Standing up against a slavery form of trafficking
Human trafficking has many facets in the context of Afghanistan, involving men, women and children who often suffer at the hands of those who take advantage of their vulnerability. Those who experience trafficking are often not in a position of strength to be able to stand up against it, whether in public or domestic situations. This report looks at the case of a rare young Afghan woman who took a stand against her husband’s indulgence of Bachabazi.
Challenging deep-rooted unfair yet prevalent tradition, braving various societal pressures, an Afghan woman raised her voice against injustice that brought shame to the oppressor and comfort to oppressed.
It is the story of Bushra, 32, who initially opted silence over continued social injustice and unfair treatment, but raised her voice against overt indulgence of her husband in Bachabazi (involving sexual relations between older men and younger adolescent men, or boys). Now, Bushra is providing legal assistance to Afghan victims and survivors of trafficking in persons.
It was Bushra's resolve that kept her fight against injustice. During four long years of struggle, despite knowing the implications, she was determined to take her fight against injustice to conclusion, come what may.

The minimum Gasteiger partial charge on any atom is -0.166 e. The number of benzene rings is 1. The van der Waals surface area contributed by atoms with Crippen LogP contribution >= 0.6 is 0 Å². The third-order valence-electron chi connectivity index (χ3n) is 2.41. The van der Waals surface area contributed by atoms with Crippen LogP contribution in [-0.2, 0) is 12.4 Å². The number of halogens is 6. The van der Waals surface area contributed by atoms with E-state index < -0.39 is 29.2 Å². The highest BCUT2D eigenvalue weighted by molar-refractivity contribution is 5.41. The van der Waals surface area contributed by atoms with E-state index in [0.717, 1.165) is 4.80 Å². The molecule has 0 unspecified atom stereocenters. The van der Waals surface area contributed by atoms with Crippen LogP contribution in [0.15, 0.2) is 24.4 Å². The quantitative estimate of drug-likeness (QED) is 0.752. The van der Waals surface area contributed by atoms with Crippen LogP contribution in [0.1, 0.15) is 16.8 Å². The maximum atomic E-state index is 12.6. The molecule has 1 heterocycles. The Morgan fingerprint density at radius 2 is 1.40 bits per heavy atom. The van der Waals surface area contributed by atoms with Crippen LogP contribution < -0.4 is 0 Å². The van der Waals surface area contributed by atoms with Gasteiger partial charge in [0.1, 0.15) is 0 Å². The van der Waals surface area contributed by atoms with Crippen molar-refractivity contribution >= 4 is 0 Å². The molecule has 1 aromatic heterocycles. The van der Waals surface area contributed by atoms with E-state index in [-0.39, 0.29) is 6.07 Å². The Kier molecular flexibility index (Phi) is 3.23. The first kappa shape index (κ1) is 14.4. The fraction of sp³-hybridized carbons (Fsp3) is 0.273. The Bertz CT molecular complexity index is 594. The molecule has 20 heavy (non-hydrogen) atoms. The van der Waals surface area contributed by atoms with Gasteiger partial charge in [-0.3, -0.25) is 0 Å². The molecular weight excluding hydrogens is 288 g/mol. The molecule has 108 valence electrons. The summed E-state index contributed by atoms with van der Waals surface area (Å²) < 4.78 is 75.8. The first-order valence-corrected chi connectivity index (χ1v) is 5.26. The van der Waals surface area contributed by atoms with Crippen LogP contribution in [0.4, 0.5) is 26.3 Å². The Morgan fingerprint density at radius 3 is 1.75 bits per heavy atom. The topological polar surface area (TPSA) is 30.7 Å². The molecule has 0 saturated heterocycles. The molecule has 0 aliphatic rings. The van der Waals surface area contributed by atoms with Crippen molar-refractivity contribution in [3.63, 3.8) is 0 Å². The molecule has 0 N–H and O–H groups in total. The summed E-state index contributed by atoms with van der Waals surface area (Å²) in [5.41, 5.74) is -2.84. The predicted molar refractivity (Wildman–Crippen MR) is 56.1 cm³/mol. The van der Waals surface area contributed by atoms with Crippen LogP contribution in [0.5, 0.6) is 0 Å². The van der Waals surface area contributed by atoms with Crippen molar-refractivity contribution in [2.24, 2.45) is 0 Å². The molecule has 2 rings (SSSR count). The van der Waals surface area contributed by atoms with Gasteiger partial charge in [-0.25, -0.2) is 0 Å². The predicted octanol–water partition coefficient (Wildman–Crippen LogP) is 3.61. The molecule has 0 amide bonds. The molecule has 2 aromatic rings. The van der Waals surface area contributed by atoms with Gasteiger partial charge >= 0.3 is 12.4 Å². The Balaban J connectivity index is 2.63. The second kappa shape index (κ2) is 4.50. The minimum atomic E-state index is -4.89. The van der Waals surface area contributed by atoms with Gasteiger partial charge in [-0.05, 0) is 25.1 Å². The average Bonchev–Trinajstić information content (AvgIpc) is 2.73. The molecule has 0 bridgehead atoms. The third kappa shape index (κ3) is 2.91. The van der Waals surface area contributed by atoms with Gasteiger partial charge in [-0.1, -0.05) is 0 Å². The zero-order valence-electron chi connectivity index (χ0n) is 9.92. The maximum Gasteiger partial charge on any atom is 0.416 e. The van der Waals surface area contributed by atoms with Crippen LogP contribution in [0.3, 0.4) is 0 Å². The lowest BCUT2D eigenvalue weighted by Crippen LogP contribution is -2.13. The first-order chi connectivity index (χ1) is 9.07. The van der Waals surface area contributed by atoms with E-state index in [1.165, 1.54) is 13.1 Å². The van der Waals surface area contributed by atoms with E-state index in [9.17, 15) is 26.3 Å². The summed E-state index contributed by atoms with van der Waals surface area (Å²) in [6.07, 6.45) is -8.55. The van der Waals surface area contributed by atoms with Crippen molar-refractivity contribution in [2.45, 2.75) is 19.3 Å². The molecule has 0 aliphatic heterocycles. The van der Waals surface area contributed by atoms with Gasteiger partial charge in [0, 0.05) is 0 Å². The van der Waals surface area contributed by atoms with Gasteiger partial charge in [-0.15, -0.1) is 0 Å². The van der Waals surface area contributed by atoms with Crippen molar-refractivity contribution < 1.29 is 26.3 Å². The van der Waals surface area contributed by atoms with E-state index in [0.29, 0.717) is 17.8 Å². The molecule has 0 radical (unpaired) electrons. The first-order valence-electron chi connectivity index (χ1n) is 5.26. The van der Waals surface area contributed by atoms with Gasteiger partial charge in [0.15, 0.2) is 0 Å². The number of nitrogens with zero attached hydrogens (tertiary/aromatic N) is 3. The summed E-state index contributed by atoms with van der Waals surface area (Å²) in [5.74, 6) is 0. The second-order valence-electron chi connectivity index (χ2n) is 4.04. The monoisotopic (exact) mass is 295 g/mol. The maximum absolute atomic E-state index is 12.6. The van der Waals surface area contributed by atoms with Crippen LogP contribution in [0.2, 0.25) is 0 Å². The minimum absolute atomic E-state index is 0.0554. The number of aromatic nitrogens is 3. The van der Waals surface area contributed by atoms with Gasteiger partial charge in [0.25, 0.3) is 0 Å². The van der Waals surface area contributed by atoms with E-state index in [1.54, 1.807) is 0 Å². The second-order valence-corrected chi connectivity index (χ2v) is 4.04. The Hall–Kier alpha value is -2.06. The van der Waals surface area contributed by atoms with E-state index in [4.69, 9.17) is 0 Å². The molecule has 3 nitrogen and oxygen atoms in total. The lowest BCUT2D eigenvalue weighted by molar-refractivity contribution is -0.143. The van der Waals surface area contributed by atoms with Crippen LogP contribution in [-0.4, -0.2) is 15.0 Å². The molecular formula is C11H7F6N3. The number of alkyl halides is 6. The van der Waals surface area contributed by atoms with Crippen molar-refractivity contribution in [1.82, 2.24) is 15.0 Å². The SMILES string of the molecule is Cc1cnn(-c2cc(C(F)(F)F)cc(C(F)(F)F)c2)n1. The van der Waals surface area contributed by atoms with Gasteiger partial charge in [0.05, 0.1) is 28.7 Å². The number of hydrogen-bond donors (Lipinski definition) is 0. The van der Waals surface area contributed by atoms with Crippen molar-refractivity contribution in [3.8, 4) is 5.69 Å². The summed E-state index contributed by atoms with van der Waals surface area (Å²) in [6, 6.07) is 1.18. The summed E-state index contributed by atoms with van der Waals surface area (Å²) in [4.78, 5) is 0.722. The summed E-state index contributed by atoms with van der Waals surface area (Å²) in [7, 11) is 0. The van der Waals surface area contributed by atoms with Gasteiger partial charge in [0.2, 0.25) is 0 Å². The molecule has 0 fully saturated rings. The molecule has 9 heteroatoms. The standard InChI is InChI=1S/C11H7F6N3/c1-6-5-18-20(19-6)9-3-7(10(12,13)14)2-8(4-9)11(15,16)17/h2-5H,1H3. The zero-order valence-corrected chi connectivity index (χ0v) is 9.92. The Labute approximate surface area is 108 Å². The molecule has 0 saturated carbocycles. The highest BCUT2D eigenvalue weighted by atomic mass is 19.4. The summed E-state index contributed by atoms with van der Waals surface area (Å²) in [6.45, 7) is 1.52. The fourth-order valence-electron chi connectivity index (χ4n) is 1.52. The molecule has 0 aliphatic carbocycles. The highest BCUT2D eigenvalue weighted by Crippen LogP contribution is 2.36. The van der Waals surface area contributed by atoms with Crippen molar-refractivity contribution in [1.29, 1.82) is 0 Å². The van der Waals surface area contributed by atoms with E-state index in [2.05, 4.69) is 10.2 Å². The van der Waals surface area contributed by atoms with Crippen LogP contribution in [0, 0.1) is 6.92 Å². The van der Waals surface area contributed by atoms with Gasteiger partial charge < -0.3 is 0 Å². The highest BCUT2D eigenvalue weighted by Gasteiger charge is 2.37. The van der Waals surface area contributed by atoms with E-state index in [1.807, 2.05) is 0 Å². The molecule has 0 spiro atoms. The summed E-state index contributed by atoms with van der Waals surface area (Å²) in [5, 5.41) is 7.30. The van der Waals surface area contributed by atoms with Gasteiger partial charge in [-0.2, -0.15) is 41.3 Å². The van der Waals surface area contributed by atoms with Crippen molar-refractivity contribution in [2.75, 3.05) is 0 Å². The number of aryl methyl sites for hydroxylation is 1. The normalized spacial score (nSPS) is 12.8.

She said she wanted to continue her education after she completed secondary level school education, but a marriage proposal by her family came in the way of realizing her dreams.
Bushra was in 10th class when her family got her engaged to an illiterate person in Mazar-i Sharif and was forced by her future husband to not pursue her further studies.
Bushra said she got a hint about this person's indulgence in Bachabazi and despite sharing her concern with her family, her parents decided to go ahead with her marriage for fear of social stigma.
Wedded to exploitation
Recounting her ordeal, right from the first day of her marriage, Bushara said her husband demanded total submission to his demands. With disgust and agony evident in her voice, she said: “That night he behaved in a wild manner with me.”
After a week, when I saw my husband in compromising position with a boy “I was shaking due to the fear and horror from what I had witnessed. My husband, instead warned me against talking about what she had seen.”
She informed her mother about her husband's ever increasing indulgence in Bachabazi, however, she advised her to live with her husband. She gave in to her mother's advise and continued living her husband.
Despite her persuations, her husband continued with this immoral act. "Even on Eid festival, I saw my husband sleeping with that boy," Bushra said.